• He has simply called us to be faithful. It is not in building a huge church that favor with God is found. It is not with having the best youth group. It is not with being the most active church in your town that you find God’s favor. It is with faithfulness. He desires mercy rather than sacrifice.
  • Do not be afraid to confront sin and evil when you see it rearing its ugly head among your members. You have been appointed as a watchman over your people. The sin of one has an affect on many in the body of Christ, and if not dealt with may have devastating results. Remember what happened to Achan in the Israelite camp. Men died because of his sin. In dealing with trespasses, it is important to remember that you are doing so out of love and concern for the brother/sister and the body of Christ. If you cannot deal with an individual firmly, yet lovingly, it is best to pray about the situation until you can.
  • Pray about and for all things, people, and situations. Bathe every aspect of your ministry and your day in prayer. Your best ministry comes in those times away from the church. Pray that you may be ready and found to be faithful at all times.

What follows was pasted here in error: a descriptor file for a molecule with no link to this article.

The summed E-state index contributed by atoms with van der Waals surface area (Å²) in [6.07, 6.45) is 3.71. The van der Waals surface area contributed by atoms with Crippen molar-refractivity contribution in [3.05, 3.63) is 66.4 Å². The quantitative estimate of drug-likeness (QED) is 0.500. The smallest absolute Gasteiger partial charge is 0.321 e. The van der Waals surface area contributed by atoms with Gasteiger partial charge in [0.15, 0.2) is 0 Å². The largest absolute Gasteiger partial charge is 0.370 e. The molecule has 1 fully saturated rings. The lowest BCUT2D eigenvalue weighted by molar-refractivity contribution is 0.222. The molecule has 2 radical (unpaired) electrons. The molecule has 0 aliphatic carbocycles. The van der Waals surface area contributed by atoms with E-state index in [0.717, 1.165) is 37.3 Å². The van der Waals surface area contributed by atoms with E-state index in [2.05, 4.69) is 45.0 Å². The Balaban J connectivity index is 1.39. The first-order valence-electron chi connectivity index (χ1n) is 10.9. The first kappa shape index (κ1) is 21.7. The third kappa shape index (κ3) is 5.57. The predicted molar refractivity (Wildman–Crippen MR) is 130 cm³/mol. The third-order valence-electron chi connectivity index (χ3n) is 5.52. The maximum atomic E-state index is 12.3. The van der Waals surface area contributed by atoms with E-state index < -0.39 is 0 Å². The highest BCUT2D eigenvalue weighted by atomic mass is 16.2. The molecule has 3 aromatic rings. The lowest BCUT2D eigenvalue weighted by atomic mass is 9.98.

• Listen well to others present the Word. Then examine yourself afterwards to discover if you were busy applying the truths you heard to others or if you were busy seeing what God had for you in that particular message. After all, you were there for a reason. When taking notes, take them in first person to get full impact from them. When using second person (you) or third person (he, she, they), you can always shift the blame when reading back over them. Don’t use inclusive terms (we, us). We like to bring others into our conviction with us sometimes. No one likes to face criticism, discipline, truth, alone. Responsibility and accountability don’t apply in church notes because “I” is removed. It sounds better to say “we” or “them,” but it doesn’t apply it to “me!”